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FOCUS - Airbus deal could lead to China becoming jet production hub

7-Dec-2005

SHANGHAI (XFNews) - Promises of aerospace technology transfers that helped Airbus clinch its largest-ever order from China could be the first step towards the Asian nation becoming a jet production hub, analysts said.

A key incentive of allowing China to produce Airbus jets for the first time was attached to the deal clinched yesterday for up to 150 mid-range A320 planes worth nearly 10 bln usd at list prices.

The cooperation protocol agreed to a day earlier foresees the "possibility" of establishing an Airbus assembly plant in China that would turn out single-aisle planes such as the A320.

"It's a very clever move as it obviously brings China into the equation in terms of developing its own capacity," said Ian Thomas, an analyst at the Sydney-based Centre for Asia Pacific Aviation, according to Agence France-Presse.

"China has a fledgling aircraft manufacturing operation of its own that is nowhere near in the same league as either Airbus or Boeing but no doubt would like to be.

"So from that point of view it brings a lot of value to China... and to actually set up a manufacturing facility in that country is a big bonus."

China has repeatedly stated its ambitions of building large passenger jets by 2020 although it is still struggling to develop a market for domestically built jets of 70 to 90 seats.

The secretary general of European aerospace and defence equipment body GEAD, Olivier Gorge, has already warned that Europe's aviation industry needed to be careful not to give away all its trade secrets in its rush to win business in China.

"It is necessary to be sure, therefore, that French technology in terms of aerospace equipment does not go to China through production sub-contracting," Gorge told Agence France-Presse in an interview last week.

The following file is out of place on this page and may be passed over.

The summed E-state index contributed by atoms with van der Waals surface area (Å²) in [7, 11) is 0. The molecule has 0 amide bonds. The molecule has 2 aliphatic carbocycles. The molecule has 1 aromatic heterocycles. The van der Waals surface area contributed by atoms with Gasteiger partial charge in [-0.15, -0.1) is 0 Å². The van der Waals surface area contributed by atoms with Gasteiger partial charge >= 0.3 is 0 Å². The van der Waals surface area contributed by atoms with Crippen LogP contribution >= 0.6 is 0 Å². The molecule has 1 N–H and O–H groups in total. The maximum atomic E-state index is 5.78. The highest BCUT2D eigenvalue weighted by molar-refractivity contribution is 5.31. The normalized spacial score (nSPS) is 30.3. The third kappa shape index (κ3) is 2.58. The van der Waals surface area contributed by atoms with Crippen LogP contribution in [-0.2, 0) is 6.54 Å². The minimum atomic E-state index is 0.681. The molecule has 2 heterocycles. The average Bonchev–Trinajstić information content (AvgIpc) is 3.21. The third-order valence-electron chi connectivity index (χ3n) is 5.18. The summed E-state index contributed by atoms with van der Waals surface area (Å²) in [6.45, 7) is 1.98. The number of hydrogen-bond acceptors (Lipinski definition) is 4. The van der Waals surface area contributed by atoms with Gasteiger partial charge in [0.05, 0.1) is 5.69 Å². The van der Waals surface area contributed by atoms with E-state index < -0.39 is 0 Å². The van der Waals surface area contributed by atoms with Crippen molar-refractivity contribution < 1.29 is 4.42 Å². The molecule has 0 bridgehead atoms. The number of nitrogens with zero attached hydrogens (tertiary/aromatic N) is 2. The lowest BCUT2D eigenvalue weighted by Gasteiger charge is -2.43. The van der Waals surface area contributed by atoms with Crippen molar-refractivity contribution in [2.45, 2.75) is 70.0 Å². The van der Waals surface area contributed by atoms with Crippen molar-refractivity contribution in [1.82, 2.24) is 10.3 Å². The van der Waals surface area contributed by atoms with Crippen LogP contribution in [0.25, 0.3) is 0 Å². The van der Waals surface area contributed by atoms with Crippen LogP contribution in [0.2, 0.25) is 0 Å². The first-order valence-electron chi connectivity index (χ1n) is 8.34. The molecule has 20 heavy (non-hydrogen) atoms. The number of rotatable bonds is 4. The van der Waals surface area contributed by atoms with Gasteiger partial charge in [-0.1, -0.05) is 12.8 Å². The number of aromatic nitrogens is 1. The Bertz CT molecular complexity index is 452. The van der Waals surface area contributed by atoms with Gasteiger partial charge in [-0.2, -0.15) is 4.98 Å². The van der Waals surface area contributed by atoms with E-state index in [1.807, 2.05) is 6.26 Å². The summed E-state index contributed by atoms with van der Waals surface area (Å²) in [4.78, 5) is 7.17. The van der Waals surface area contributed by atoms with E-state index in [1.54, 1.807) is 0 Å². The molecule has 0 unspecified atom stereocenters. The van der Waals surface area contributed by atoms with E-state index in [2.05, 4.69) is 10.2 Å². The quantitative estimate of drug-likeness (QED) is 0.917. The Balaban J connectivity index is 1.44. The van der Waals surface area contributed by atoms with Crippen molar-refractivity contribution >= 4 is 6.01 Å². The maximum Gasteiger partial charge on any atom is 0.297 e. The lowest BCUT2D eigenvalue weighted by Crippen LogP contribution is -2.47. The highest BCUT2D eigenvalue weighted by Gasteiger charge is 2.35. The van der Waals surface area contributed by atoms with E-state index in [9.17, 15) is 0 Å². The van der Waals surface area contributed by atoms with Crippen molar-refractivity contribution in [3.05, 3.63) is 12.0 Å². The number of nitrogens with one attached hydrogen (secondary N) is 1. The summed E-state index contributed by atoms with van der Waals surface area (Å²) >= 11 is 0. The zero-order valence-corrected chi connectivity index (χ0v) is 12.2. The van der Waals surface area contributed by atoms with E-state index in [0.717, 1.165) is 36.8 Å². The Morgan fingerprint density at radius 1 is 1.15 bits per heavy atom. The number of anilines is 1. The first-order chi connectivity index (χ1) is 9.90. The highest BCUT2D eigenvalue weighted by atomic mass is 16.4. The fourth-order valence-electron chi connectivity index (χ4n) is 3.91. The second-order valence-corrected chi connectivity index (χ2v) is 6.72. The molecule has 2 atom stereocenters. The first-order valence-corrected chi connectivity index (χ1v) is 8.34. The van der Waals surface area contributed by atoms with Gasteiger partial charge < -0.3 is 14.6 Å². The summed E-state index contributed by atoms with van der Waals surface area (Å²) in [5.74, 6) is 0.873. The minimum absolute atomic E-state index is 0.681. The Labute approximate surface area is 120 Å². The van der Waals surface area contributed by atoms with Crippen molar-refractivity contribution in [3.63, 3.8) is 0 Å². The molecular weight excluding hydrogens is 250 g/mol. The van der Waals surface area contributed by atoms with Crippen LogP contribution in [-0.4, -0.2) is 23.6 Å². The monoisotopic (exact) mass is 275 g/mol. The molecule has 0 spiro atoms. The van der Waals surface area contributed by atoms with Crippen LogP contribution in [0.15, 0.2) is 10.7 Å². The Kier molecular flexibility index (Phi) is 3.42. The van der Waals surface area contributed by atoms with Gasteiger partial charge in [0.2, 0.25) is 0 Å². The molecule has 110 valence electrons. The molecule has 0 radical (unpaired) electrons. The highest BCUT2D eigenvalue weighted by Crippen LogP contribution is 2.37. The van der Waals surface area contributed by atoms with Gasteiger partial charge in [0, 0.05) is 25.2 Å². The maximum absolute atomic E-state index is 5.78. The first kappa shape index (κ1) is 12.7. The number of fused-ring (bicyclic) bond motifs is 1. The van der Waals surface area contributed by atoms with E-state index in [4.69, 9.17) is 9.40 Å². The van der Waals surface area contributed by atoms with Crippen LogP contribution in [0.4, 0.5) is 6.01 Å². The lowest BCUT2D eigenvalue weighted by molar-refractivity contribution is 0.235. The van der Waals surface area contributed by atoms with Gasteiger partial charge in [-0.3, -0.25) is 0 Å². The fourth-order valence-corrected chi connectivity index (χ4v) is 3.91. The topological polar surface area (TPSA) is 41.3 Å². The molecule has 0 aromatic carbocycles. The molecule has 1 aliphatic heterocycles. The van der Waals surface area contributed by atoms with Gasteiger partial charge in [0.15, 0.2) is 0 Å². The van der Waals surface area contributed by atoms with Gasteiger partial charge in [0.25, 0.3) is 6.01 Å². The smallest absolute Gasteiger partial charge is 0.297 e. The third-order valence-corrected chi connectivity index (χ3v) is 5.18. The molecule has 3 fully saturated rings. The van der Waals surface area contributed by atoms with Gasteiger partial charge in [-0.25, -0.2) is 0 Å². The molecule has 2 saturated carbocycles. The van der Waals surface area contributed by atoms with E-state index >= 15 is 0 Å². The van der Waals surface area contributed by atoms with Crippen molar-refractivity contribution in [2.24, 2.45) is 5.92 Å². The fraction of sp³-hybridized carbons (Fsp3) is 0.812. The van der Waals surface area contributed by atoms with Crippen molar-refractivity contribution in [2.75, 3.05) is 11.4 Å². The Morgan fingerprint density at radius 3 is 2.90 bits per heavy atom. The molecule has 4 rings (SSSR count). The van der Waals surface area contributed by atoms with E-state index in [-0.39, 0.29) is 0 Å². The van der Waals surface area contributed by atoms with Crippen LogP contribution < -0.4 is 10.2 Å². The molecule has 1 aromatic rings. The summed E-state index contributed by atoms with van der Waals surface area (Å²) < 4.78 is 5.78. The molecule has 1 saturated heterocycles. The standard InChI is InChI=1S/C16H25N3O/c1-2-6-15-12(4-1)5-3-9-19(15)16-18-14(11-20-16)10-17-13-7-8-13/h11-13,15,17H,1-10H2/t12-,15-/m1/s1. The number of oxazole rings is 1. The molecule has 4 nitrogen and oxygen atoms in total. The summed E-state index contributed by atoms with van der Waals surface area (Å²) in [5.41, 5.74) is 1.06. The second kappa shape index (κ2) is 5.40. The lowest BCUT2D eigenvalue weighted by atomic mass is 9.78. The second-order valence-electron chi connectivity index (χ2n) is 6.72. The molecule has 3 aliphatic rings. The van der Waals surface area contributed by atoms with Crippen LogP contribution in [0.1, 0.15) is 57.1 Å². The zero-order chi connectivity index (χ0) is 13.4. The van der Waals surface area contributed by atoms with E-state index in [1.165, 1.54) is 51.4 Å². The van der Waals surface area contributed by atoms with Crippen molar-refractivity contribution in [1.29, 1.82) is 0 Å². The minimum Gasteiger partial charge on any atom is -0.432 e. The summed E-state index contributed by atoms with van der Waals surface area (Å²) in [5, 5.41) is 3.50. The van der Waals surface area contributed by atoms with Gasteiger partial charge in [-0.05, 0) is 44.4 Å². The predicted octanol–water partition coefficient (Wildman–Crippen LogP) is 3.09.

"There have been examples in the past of some parts suppliers returning from China having seen piracy of their technology."

However, if Airbus does proceed with producing jets in China, Thomas said the European conglomerate may well gain an edge over Boeing, its arch rival from the United States.

"There is some political resistance in the US... there are political issues concerning protection of jobs within in the US," said Thomas.

"Boeing is hamstrung, it's a private company but because of its size and importance to the US economy it is essentially an arm of the US economy."

As part of the wide-ranging accord signed during a visit to France by Chinese Premier Wen Jiabao, Airbus also offered China a five pct stake in its A350 aircraft program.

The A350 is the European group's response to Boeing's new generation 787 "Dreamliner" passenger jets.
Airbus has yet to receive any orders from China for its A350 aircraft whereas Boeing signed a deal with Beijing in January to sell 60 of its "Dreamliners".

"That (A350 orders) will be the next big milestone achievement for Airbus in the Chinese market," said Derek Sadubin, another analyst with the Centre for Asia Pacific Aviation.

In the battle for supremacy of the skies in China and around the globe US aerospace giant Boeing says it has booked 800 commercial plane orders in the first 11 months of 2005, giving it an apparent lead over European rival Airbus.

Airbus, which has been the market leader in recent years, says it has booked 494 orders as of October, compared with 674 for Boeing for the same period. Airbus is due to release new figures this week.

But the new course taken by Airbus to more closely integrate China into its operations may just be enough to allow it to overtake its US rival, especially in China.

Boeing, which has over 70 pct of China's market, predicts the industry will need 2,600 new planes, quadrupling the nation's present fleet, over the next 20 years.

Airbus, a government-run aerospace conglomerate that includes Germany and Spain, wants to grab 50 pct of the market share over the next eight years.


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